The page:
Inspection carried out on 10 October 2016 During an inspection of Specialist community mental health services for children and young people Download report PDF | 245.95 KB (opens in a new tab)
Inspection carried out on 10-11 October 2016 During an inspection of Acute wards for adults of working age and psychiatric intensive care units Download report PDF | 359.36 KB (opens in a new tab)
Inspection carried out on 10 & 11 October 2016 During an inspection of Community-based mental health services for older people Download report PDF | 245.98 KB (opens in a new tab)
See more service reports published 3 February 2017
Service reports published 3 December 2015
Inspection carried out on 22 to 26 June 2015 During an inspection of Community-based mental health services for adults of working age Download report PDF | 363.86 KB (opens in a new tab)
Inspection carried out on 22-26 June and 6 July 2015 During an inspection of Forensic inpatient or secure wards Download report PDF | 347.59 KB (opens in a new tab)
Inspection carried out on 22 - 26 June 2015 During an inspection of Wards for people with a learning disability or autism Download report PDF | 308.32 KB (opens in a new tab)
Inspection carried out on 23 June 2015 During an inspection of Wards for older people with mental health problems Download report PDF | 297.01 KB (opens in a new tab)
Inspection carried out on 23 June – 24 June 2015 During an inspection of Long stay or rehabilitation mental health wards for working age adults Download report PDF | 319.01 KB (opens in a new tab)
Inspection carried out on 23 - 26 June 2015 During an inspection of Community health services for children, young people and families Download report PDF | 344.8 KB (opens in a new tab)
Inspection carried out on 22 to 26 July 2015 During an inspection of Community mental health services with learning disabilities or autism Download report PDF | 265.3 KB (opens in a new tab)
Inspection carried out on 24 and 25 June 2015 & 7 July During an inspection of Mental health crisis services and health-based places of safety Download report PDF | 385.43 KB (opens in a new tab)
Inspection carried out on 23-25 June 2015 During an inspection of Acute wards for adults of working age and psychiatric intensive care units Download report PDF | 391.93 KB (opens in a new tab)
Inspection carried out on 23 June 2015 During an inspection of Child and adolescent mental health wards Download report PDF | 297.76 KB (opens in a new tab)
Inspection carried out on 23-24 June 2015 During an inspection of Community-based mental health services for older people Download report PDF | 295.39 KB (opens in a new tab)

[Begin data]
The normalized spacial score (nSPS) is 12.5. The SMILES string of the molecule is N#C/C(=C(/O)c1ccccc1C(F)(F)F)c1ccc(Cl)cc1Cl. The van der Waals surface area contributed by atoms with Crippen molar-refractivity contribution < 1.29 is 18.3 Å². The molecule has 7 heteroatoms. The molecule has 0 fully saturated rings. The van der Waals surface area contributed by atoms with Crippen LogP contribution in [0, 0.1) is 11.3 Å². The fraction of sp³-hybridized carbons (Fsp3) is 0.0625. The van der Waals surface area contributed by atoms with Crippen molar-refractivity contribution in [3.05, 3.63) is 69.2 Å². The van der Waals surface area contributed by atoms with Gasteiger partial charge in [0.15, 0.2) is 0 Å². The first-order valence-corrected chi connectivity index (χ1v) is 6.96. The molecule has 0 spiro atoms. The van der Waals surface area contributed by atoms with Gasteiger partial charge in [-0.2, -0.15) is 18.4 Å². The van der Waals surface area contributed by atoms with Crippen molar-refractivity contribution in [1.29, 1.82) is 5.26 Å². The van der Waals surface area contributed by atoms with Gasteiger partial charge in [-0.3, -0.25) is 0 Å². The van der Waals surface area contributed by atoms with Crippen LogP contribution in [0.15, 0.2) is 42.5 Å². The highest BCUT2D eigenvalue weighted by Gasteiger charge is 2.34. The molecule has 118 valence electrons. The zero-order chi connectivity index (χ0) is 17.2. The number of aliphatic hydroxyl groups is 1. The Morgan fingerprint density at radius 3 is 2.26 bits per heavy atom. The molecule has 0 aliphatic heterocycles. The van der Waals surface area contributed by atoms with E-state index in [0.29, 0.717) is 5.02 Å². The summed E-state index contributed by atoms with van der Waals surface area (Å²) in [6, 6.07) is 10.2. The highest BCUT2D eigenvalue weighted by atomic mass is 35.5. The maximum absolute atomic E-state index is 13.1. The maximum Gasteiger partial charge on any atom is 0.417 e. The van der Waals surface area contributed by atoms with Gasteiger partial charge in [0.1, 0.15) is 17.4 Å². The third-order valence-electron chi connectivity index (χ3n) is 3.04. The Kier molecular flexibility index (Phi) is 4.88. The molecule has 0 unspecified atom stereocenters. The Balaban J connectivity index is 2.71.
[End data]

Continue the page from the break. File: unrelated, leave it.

Inspection carried out on 24 and 25 June 2015 During an inspection of Specialist community mental health services for children and young people Download report PDF | 317.29 KB (opens in a new tab)
Inspection carried out on 23 - 26 June 2015 During an inspection of End of life care Download report PDF | 275.93 KB (opens in a new tab)
Inspection carried out on 23 - 26 June and 1 July 2015 During an inspection of Community health services for adults Download report PDF | 337.39 KB (opens in a new tab)
See more service reports published 3 December 2015
Inspection carried out on 23-26 June 2015

During a routine inspection

When aggregating ratings, our inspection teams follow a set of principles to ensure consistent decisions. The principles will normally apply but will be balanced by inspection teams using their discretion and professional judgement in the light of all of the available evidence.

We found that the provider was performing at a level that led to a rating of ‘Good’ because;

  • The trust was committed to and working towards reducing restrictive practices in line with their trust-wide campaign ‘zero harm’, which started in July 2014. The campaign focusses on encouraging staff to ‘Stop, Think and Listen’ and to continually reflect and review their everyday working life to identify possible practices that could result in unwarranted harm to patients. However, in the low secure forensic services, there were a number of restrictive practices not based on clinical risk.

  • The trust had worked hard to improve staffing levels significantly over the six months to June 2015 although it continued to face staffing challenges on some wards. Overall, we found staffing levels were safe. Caseloads across the community teams were in line with current guidance.